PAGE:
My MS journey
In April of 2021, I was diagnosed with Multiple Sclerosis.
The diagnosis wasn’t a surprise to me, having had several small moments of overall body weirdness in the five years before. But they were so few and far between that I didn’t take them all that seriously, even if the words “Multiple Sclerosis” loomed like a shadow on every instance throughout the years of frequent migraines, occasional numbness, and clumsy cognitive dysfunction.
The month before I was formally diagnosed, I sat on the edge of my bed, and told my partner, “I think I have MS.”
I was reflecting back to 2016 when an optometrist told me that the Optic Neuritis (an inflammation of the optic nerve) I was having, was sometimes the first sign of MS. I would later read and verify that it was the first sign of MS in 15-20% of people, with that percentage being higher for women.
That particular instance of ON was followed by tiredness and what I now know as being brain fog.
“But how can you be tired?” my manager at the time asked, searching for an answer that I didn’t have. “You don’t even have kids.”
Without a formal diagnosis and a simple “what if?”, I chalked it up to a one-off infection - and everything else was just my own personal failure. I was just not good at my job. I was lazy, I needed to be healthier, I needed to try harder.
So I tried harder, and I got better again.
When 2021 came around, I had just found myself living with more happiness and fulfillment than I had in a long time. I'd been hired into a dream job and was finally finding my feet as a resident in a new country, only for my symptoms to return. The brain fog, the fatigue, and now - burning across my skin and intermittent numbness in my legs. I thought back to that first manager who didn’t understand me, and to other people in my life who didn’t understand me and I knew I had to do something.
Getting a diagnosis
I was fortunate to have a GP who took me seriously, scheduled an MRI and a Neurologist for me. I now know from having spoken to people about MS, that this is rare, and diagnosis can take a long time, particularly for women. I was able to be diagnosed after two sets of MRIs which flagged that there was evidence of demyelination on my brain and spinal cord.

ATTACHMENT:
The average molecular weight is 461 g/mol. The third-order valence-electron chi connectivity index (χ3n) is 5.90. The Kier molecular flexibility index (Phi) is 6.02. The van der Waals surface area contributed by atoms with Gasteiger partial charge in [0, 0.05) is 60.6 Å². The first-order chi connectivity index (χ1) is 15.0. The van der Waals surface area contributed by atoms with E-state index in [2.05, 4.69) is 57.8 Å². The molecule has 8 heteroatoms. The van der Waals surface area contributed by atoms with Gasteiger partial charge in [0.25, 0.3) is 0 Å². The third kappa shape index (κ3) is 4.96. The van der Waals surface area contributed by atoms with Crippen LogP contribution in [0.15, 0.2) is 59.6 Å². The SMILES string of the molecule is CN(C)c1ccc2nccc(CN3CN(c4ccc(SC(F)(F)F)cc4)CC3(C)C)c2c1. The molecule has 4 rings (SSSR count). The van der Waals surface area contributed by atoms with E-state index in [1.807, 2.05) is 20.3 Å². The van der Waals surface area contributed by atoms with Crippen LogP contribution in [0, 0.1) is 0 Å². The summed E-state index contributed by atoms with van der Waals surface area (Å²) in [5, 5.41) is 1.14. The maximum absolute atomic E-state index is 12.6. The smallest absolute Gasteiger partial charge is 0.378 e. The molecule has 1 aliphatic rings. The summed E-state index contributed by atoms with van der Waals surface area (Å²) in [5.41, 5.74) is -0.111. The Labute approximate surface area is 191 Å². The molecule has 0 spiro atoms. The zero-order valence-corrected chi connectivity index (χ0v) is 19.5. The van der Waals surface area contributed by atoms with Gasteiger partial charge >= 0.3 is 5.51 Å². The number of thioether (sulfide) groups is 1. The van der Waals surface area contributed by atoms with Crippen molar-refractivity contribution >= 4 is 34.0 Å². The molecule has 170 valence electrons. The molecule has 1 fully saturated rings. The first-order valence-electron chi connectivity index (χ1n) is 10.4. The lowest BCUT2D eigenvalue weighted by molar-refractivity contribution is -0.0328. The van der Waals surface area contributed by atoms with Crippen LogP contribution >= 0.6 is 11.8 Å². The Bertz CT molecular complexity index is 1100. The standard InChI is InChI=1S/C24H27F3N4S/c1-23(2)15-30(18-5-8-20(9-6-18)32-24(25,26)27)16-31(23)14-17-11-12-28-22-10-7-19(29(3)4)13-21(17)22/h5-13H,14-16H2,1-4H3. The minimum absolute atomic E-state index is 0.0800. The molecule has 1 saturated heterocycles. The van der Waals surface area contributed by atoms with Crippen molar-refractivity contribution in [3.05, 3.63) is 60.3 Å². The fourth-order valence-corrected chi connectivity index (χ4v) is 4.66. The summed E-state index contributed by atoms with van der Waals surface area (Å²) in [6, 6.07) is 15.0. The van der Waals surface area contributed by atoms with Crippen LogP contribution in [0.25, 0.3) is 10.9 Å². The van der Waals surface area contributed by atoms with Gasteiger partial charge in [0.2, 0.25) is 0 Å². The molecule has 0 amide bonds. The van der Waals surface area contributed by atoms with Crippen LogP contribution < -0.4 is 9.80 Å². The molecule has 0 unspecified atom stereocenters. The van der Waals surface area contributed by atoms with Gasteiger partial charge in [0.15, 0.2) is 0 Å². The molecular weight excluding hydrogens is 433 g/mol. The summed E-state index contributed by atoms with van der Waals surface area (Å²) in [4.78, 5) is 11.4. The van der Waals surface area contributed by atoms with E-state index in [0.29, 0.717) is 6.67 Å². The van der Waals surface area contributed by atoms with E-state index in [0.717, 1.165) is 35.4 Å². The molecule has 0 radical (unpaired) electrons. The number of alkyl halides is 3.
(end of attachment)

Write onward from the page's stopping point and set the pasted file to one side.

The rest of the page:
I remember googling demyelination when I got home from my GP appointment. I studied it and learned that our nerve fibers are coated with a myelin sheath, and demyelination is an autoimmune response in which the protective sheath is attacked and destroyed, it is not reversible.
I like to compare the process of demyelination to an electrical cord that has been damaged and worn away, it still works - but you may find the odd spark, and strange things might start happening to the appliance.
Of course, we’re not appliances. We’re real people with dreams, aspirations, and responsibilities. We can’t just have our wires changed and replaced, we can only do what we can to prevent more damage from occurring while still continuing with our lives.
In the year since my diagnosis, I want to tell you that I’ve learned to accept this disease with a smile on my face - to live in the present and just get on with it. To an extent, I have, but I’m still angry, I’m still confused - and will most likely continue to be.
So what has been good?
Learning to live slowly. I’ve always described myself as a “go-getter” and I’ve always liked to be active, productive, and moving towards something. I piled a lot of my self-worth throughout my twenties into the amount that I can output, and into being the hardest worker in the room. Having a disease that saps away at my energy so much has also given me a gift in that I now allow myself the grace to just slow down.
Things can wait. I can take a nap and not feel guilty about it. I can do something meditatively, and not just to see a result. I can slow down and carve a space for forgiveness, moving purposefully with my health in mind.
I started painting a lot more and being content with my style. I’ve accepted that I have tremors in my hands and that they seize up after a while – but I’m quite happy with the occasional wonky line on a painting because accepting imperfection is powerful.
I cannot quite put into words how grateful I am to have found so many people who are going through the same thing that I am, it makes me feel so heard and seen to relate to others - to find the humour and a safe space where we can laugh; a safer one to share our fears and frustration and be met with complete understanding and empathy.
Being in touch with the MS community has helped me to find my voice, and to discover a passion that I have for chronic illness and disability activism.
I feel supported by my fellow MS community, and I hope that they feel my support too. MS may be in many ways an invisible illness, but we don’t have to live invisibly with it. I know I’m never going to climb a mountain just for fun - that’s okay, I don’t think I ever wanted to anyway.
Managing a chronic illness in an ableist world is mountain enough, so I’ll continue to use my voice however I can to advocate, educate, and help to build a positive and thriving community for other amazing people like us.